Friday, 25 November 2011

Dog Pheromone Diffusers and Collars - Helping To Calm Your Dog

In mammals, all lactating females release substances called pheromones, within three to five days after giving birth. The purpose of which is to reassure their newborns. The mother creates pheromones that give their puppies a feeling of well-being and reassurance. Research has shown that the reassuring properties persist, even into adulthood. The diffusers contain an artificial version of this pheromone, which has been developed by vets known as appeasing pheromones. It works by the pheromones being picked up and detected by an animal's sense of smell producing certain responses. It helps to control or prevent fear related reactions in puppies and adult dogs. It is a natural, convenient and unique solution to canine stress. The various dog pheromone products on the market all claim to help comfort and reassure puppies and adult dogs in difficult situations, and prevent or reduce stress-related behaviour. These include destructiveness, vocalisation and house soiling brought on by nervousness or anxiousness.

So when is it appropriate to use pheromone diffusers?

Bringing a new puppy or adult dog home. Puppies between one to four months are at their most sensitive and of course are coming home to a whole new life and family. Being separated from their mother and siblings will be very stressful for them. An adult dog will benefit from a pheromone diffuser too. If you are rehoming a rescue dog then this will aid them in relaxing into their new life.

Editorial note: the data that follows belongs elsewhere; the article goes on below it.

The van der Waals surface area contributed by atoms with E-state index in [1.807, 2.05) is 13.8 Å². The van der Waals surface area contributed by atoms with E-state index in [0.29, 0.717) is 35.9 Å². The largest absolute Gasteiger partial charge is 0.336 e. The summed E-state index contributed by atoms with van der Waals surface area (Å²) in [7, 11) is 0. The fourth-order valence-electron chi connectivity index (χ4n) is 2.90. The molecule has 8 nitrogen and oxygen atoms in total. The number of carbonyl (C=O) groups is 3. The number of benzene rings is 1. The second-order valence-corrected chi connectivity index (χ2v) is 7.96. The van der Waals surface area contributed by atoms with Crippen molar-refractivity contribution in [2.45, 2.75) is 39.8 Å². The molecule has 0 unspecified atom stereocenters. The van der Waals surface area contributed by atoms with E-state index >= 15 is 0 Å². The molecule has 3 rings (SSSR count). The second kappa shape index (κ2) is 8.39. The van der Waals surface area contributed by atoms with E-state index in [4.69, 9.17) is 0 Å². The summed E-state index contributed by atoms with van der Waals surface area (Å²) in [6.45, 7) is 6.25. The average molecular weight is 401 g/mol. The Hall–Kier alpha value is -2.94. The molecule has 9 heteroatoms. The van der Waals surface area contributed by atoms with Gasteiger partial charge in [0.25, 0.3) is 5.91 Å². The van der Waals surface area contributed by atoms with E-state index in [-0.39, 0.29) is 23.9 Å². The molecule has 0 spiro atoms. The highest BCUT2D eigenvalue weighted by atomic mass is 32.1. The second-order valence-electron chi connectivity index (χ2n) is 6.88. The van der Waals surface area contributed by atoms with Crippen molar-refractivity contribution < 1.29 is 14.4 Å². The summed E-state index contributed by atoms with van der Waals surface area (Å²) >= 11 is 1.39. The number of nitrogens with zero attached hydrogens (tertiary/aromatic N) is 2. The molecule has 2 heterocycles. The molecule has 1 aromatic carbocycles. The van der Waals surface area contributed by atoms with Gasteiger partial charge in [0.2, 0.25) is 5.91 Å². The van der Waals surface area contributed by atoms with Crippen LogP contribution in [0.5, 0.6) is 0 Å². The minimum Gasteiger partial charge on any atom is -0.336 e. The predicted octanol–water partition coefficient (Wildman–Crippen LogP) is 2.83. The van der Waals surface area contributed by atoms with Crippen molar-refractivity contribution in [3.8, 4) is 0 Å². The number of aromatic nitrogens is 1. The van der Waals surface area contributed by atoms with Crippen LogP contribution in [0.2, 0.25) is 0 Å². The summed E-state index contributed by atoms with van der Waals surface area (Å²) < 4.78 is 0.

Travelling. The pheromone dog collar can really help with motion sickness as well as giving reassurance to the dog if the journey is a long one. Also take it with you in spray form so that you can use it in the car. It can be sprayed directly on to their bedding, inside dog baskets, indoor kennels, or in the car. However never spray directly on a dog or near a dogs face. It is not a scent that humans can detect or be affected by so is safe to use.

Vets. For a dog, going to the dreaded vets is no different to you having a dentist appointment. Putting the collar on them the day before and during the visit to the vet is ideal this should help calm them down. Alternatively put the diffuser on the day before and during the previous evening to help soothe your dog before their trip to the vets.

Older dogs As your dog gets older and their agility and health is not what it was using a pheromone product may bring them reassurance. They may suffer from arthritis or other physical ailments that stress them out so why not give them a bit of extra comfort whilst they are dealing with pain.

Fireworks. A definite must on Bonfire Night and New Years Eve. The noise for a dog is extremely frightening. They have no idea where the noise is coming from and why it's happening. It's strongly advised to use a plug in the month before and during the firework season. Most diffusers last for about 30 days. You could also combine the diffuser with a C.D for dogs - Fireworks & Noises Desensitisation.

Separation anxiety. You may find this can help your pet when you're going on holiday or if they are going into kennels. I know of a dog that was extremely stressed when the child of the household went to a two week camp in the summer school break. The dog responded very well to the diffuser and they continued to use it whenever the dog was parted from his favourite member of the family.

Pheromone diffusers are species-specific, as it is a chemical version of what the lactating mother produces. So the dog version won't effect your cat and vice-versa.

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